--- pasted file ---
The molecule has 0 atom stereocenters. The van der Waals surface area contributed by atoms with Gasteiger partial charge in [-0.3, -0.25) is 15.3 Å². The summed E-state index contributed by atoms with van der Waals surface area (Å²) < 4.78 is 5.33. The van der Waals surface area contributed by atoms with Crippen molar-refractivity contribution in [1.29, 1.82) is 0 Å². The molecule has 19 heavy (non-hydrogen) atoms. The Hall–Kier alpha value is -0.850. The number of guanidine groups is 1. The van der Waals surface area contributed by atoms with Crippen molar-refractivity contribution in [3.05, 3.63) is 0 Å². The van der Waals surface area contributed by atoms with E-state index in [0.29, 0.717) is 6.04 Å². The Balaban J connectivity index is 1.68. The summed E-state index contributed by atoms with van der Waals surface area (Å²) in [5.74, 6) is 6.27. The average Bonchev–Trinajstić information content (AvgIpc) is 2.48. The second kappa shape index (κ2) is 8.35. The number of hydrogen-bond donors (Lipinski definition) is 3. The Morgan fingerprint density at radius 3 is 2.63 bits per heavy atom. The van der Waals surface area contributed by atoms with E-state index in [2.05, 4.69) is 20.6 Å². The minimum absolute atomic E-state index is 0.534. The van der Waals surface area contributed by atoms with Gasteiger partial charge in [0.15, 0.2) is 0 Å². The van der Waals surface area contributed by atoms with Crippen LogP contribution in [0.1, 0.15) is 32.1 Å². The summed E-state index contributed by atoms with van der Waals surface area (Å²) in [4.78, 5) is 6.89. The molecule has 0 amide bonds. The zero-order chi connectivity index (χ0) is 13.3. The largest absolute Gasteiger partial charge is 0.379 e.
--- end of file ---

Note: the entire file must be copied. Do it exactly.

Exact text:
The molecule has 0 atom stereocenters. The van der Waals surface area contributed by atoms with Gasteiger partial charge in [-0.3, -0.25) is 15.3 Å². The summed E-state index contributed by atoms with van der Waals surface area (Å²) < 4.78 is 5.33. The van der Waals surface area contributed by atoms with Crippen molar-refractivity contribution in [1.29, 1.82) is 0 Å². The molecule has 19 heavy (non-hydrogen) atoms. The Hall–Kier alpha value is -0.850. The number of guanidine groups is 1. The van der Waals surface area contributed by atoms with Crippen molar-refractivity contribution in [3.05, 3.63) is 0 Å². The van der Waals surface area contributed by atoms with E-state index in [0.29, 0.717) is 6.04 Å². The Balaban J connectivity index is 1.68. The summed E-state index contributed by atoms with van der Waals surface area (Å²) in [5.74, 6) is 6.27. The average Bonchev–Trinajstić information content (AvgIpc) is 2.48. The second kappa shape index (κ2) is 8.35. The number of hydrogen-bond donors (Lipinski definition) is 3. The Morgan fingerprint density at radius 3 is 2.63 bits per heavy atom. The van der Waals surface area contributed by atoms with E-state index in [2.05, 4.69) is 20.6 Å². The minimum absolute atomic E-state index is 0.534. The van der Waals surface area contributed by atoms with Gasteiger partial charge in [0.15, 0.2) is 0 Å². The van der Waals surface area contributed by atoms with Crippen LogP contribution in [0.1, 0.15) is 32.1 Å². The summed E-state index contributed by atoms with van der Waals surface area (Å²) in [4.78, 5) is 6.89. The molecule has 0 amide bonds. The zero-order chi connectivity index (χ0) is 13.3. The largest absolute Gasteiger partial charge is 0.379 e.